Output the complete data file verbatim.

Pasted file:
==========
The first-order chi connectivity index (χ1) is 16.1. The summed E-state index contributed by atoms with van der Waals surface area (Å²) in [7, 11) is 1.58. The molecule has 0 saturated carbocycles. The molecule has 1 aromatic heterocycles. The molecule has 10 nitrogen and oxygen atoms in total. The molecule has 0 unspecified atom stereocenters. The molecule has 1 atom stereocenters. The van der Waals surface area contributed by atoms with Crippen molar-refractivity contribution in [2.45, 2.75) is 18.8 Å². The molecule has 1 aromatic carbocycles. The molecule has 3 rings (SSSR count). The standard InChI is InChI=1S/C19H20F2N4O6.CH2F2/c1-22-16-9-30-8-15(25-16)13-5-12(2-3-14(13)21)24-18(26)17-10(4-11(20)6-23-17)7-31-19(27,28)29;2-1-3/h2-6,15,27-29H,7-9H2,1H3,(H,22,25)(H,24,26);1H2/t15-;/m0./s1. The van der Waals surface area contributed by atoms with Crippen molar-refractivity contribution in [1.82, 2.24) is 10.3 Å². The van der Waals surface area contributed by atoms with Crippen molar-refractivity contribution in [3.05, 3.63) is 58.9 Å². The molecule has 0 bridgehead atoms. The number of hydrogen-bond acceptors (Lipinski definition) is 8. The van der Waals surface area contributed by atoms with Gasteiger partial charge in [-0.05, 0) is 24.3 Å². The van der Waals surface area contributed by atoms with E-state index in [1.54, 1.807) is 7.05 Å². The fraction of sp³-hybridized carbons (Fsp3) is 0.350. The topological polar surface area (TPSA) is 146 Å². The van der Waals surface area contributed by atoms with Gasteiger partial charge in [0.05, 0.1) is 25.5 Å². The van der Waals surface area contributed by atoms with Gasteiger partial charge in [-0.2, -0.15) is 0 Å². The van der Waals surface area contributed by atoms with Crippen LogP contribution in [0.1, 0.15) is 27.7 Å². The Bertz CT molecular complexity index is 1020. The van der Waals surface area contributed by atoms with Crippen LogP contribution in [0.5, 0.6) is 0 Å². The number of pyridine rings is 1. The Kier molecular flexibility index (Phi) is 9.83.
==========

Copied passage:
The first-order chi connectivity index (χ1) is 16.1. The summed E-state index contributed by atoms with van der Waals surface area (Å²) in [7, 11) is 1.58. The molecule has 0 saturated carbocycles. The molecule has 1 aromatic heterocycles. The molecule has 10 nitrogen and oxygen atoms in total. The molecule has 0 unspecified atom stereocenters. The molecule has 1 atom stereocenters. The van der Waals surface area contributed by atoms with Crippen molar-refractivity contribution in [2.45, 2.75) is 18.8 Å². The molecule has 1 aromatic carbocycles. The molecule has 3 rings (SSSR count). The standard InChI is InChI=1S/C19H20F2N4O6.CH2F2/c1-22-16-9-30-8-15(25-16)13-5-12(2-3-14(13)21)24-18(26)17-10(4-11(20)6-23-17)7-31-19(27,28)29;2-1-3/h2-6,15,27-29H,7-9H2,1H3,(H,22,25)(H,24,26);1H2/t15-;/m0./s1. The van der Waals surface area contributed by atoms with Crippen molar-refractivity contribution in [1.82, 2.24) is 10.3 Å². The van der Waals surface area contributed by atoms with Crippen molar-refractivity contribution in [3.05, 3.63) is 58.9 Å². The molecule has 0 bridgehead atoms. The number of hydrogen-bond acceptors (Lipinski definition) is 8. The van der Waals surface area contributed by atoms with Gasteiger partial charge in [-0.05, 0) is 24.3 Å². The van der Waals surface area contributed by atoms with E-state index in [1.54, 1.807) is 7.05 Å². The fraction of sp³-hybridized carbons (Fsp3) is 0.350. The topological polar surface area (TPSA) is 146 Å². The van der Waals surface area contributed by atoms with Gasteiger partial charge in [0.05, 0.1) is 25.5 Å². The van der Waals surface area contributed by atoms with Gasteiger partial charge in [-0.2, -0.15) is 0 Å². The van der Waals surface area contributed by atoms with Crippen LogP contribution in [0.1, 0.15) is 27.7 Å². The Bertz CT molecular complexity index is 1020. The van der Waals surface area contributed by atoms with Crippen LogP contribution in [0.5, 0.6) is 0 Å². The number of pyridine rings is 1. The Kier molecular flexibility index (Phi) is 9.83.